Forging the Self in the Stream of Experience: Classical Currents of Self-cultivation in James and Dewey

Despite shared philosophical beliefs about the primacy of action, its interdependence with thought, and the importance of future practical consequences, the classical pragmatists James and Dewey may be contrasted.1 Attention is often drawn to the fact that James emphasized the individual, while Dewey’s tendencies were toward the social. In this regard Dewey, more than James, resembles the school’s founder. But Peirce was more interested in applying the pragmatic maxim to “intellectual concepts” (CP 5.467), appropriate for the laboratory mind of one “saturated, through and through, with the spirit of the physical sciences” (CP 1.3). For Dewey, however, moral problems are central. The humanist element in his thought ..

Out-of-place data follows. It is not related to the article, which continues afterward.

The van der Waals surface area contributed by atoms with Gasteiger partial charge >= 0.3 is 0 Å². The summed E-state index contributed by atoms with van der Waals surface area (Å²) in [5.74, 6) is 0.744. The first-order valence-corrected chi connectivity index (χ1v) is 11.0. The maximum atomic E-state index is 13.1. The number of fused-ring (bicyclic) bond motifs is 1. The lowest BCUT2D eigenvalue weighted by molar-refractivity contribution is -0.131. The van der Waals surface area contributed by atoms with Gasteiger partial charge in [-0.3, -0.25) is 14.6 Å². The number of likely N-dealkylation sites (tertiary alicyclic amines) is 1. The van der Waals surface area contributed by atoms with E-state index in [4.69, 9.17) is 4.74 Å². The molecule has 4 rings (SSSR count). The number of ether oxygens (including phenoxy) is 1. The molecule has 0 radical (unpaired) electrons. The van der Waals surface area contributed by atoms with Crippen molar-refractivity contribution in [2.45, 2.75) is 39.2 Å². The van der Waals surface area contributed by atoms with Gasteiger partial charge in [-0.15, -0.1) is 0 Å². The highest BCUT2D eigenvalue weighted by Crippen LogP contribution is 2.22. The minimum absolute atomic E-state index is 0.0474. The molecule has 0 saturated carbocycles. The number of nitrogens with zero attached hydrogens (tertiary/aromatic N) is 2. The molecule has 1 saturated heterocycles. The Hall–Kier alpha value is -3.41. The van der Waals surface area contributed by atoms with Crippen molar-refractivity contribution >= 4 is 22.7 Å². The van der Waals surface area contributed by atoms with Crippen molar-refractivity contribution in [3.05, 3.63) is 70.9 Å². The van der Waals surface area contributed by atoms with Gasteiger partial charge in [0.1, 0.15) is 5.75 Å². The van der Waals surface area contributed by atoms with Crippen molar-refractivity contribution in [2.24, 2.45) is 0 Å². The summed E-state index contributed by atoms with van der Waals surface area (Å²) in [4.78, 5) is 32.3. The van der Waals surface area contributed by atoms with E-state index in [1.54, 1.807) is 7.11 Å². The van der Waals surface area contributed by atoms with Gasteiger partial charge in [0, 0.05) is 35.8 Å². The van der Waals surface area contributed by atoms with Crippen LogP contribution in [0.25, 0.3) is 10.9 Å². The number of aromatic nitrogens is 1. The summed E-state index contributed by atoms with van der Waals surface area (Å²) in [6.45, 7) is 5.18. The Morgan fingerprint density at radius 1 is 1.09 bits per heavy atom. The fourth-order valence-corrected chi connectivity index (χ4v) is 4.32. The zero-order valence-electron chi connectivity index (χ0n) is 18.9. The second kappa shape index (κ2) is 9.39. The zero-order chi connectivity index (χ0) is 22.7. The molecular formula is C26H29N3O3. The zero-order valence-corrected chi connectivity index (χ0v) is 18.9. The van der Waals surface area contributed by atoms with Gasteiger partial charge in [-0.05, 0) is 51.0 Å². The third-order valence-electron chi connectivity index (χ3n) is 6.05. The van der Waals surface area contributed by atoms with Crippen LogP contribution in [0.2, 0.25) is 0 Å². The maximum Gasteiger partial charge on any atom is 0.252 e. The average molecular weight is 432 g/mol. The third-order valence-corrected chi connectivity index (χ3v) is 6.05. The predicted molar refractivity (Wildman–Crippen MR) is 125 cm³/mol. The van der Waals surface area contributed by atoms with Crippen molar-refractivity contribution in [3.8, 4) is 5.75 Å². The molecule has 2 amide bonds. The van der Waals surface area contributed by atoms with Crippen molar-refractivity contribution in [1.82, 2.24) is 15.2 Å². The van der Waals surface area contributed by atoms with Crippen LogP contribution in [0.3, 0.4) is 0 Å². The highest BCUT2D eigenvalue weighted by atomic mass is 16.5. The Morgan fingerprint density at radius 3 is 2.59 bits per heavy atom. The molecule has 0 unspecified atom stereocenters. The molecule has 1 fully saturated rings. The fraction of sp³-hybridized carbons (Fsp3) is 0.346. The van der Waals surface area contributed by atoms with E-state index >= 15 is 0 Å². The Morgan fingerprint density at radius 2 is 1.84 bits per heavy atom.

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DOI 10.2979/trancharpeirsoc.47.3.319
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Colin Koopman (2005). William James's Politics of Personal Freedom. Journal of Speculative Philosophy 19 (2):175-186.

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